The Association for Investment Management and Re-
search (AIMR) is a nonprofit international organization • Industry and company analysis.
with a mission of serving investors by educating and ex-
• Microeconomic and macroeconomic theory.
amining investment professionals. The AIMR also has
established a Code of Ethics and Standards of Profes- • Quantitative methods.
sional Conduct that establishes guidelines of practice • Principles of portfolio construction and
for investment professionals. management.
The AIMR was established in January 1990 through • Capital market theory.
the combination of the previously existing Financial An-
• Financial markets and instruments.
alysts Federation and the Institute of Chartered Finan-
• The ICFA Code of Ethics and Standards of
cial Analysts. The AIMR, through the ICFA, administers
Professional Conduct.
the program through which an investment professional
can be designated as a Chartered Financial Analyst
Beyond these exams, the candidate must have three
(CFA). This designation has become a progressively
years of work experience in money management and
more important requirement for a career in institutional
must be a member of a local Society of the Financial
money management. About 50,000 investment pro-
Analysts Federation.
fessionals are now members of the AIMR; in 2001
For more information, you can contact the Associa-
alone, more than 86,000 candidates sat for the CFA
tion of Investment Management and Research at P .O.
examination.
Box 3668, Charlottesville, VA 22903, or visit the AIMR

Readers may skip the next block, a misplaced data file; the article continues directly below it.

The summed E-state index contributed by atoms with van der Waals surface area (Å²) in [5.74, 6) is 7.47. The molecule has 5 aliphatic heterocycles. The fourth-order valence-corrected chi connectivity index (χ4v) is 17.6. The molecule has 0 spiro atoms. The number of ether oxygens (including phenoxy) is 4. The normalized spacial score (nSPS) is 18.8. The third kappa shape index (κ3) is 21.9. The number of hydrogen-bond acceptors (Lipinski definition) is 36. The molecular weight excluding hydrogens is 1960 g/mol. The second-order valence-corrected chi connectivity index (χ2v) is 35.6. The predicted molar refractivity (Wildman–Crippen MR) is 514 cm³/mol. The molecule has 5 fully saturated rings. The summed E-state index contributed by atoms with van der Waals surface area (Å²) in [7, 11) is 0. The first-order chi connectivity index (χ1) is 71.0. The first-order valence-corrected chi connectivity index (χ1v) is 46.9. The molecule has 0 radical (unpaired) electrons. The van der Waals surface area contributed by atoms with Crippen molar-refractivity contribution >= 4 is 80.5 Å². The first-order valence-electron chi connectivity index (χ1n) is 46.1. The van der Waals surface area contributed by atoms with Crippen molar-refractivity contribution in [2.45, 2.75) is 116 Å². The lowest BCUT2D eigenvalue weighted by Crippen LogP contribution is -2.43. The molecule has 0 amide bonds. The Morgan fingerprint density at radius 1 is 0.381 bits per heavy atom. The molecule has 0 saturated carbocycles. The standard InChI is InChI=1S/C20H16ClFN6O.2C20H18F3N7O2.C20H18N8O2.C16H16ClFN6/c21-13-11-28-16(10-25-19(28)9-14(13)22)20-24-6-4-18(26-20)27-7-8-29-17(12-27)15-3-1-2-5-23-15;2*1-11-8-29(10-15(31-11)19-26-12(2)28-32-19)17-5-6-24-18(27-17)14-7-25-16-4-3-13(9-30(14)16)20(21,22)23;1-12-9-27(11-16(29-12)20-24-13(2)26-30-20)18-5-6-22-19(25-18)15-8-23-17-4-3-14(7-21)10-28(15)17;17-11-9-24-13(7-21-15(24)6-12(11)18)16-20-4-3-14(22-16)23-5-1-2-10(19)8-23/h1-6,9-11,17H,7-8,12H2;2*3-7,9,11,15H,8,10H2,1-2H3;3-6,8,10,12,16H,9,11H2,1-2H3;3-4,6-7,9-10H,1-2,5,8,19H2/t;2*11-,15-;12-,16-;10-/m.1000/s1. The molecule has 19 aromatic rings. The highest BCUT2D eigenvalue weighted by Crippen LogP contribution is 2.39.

To become a CFA, you must pass a series of three
website at http://www.aimr.org.
annual examinations that demonstrate knowledge of:
• Valuation principles for fixed-income, equity, and
derivative securities.




17.1 INVESTORS AND OBJECTIVES
Most investors would agree with the notion that they want to earn as much money on their in-
vestments as possible. But while the concept “earn money” is simple enough after the fact,
since you simply count the profits on your investments, it is vague when applied to an invest-
ment before the fact, since you rarely will know for sure what your earnings will be. Almost
all investments entail uncertainty. Thus, while investors all wish to earn the highest rate of re-
turn possible, they also seek to avoid risk. It is not surprising that ultimately, then, investments
that offer higher expected returns will impose greater risk. This is the risk-return trade-off.
Investors will differ in their choice of investments because they differ in their willingness
to trade off expected return against risk. We describe the willingness to accept higher risk to
attain higher expected returns the investor™s risk tolerance; equivalently, we can describe at-
risk tolerance
titudes toward risk using the concept of the investor™s risk aversion, or reluctance to accept
The investor™s
risk. The nearby box explores these concepts and shows that while they seem straightforward,
willingness to accept
real-life behavior can be difficult to characterize so neatly.
higher risk to attain
higher expected These terms describe behavior: If we could observe an investor making many choices
returns. among assets whose return and risk were well understood, we could measure an investor™s risk
aversion (or risk tolerance) by observing his or her willingness to invest in various portfolios
risk aversion with differing risk and return attributes. With no access to such data, and without perfect in-
sight into the risk-return characteristics of investments, we can only surmise an investor™s risk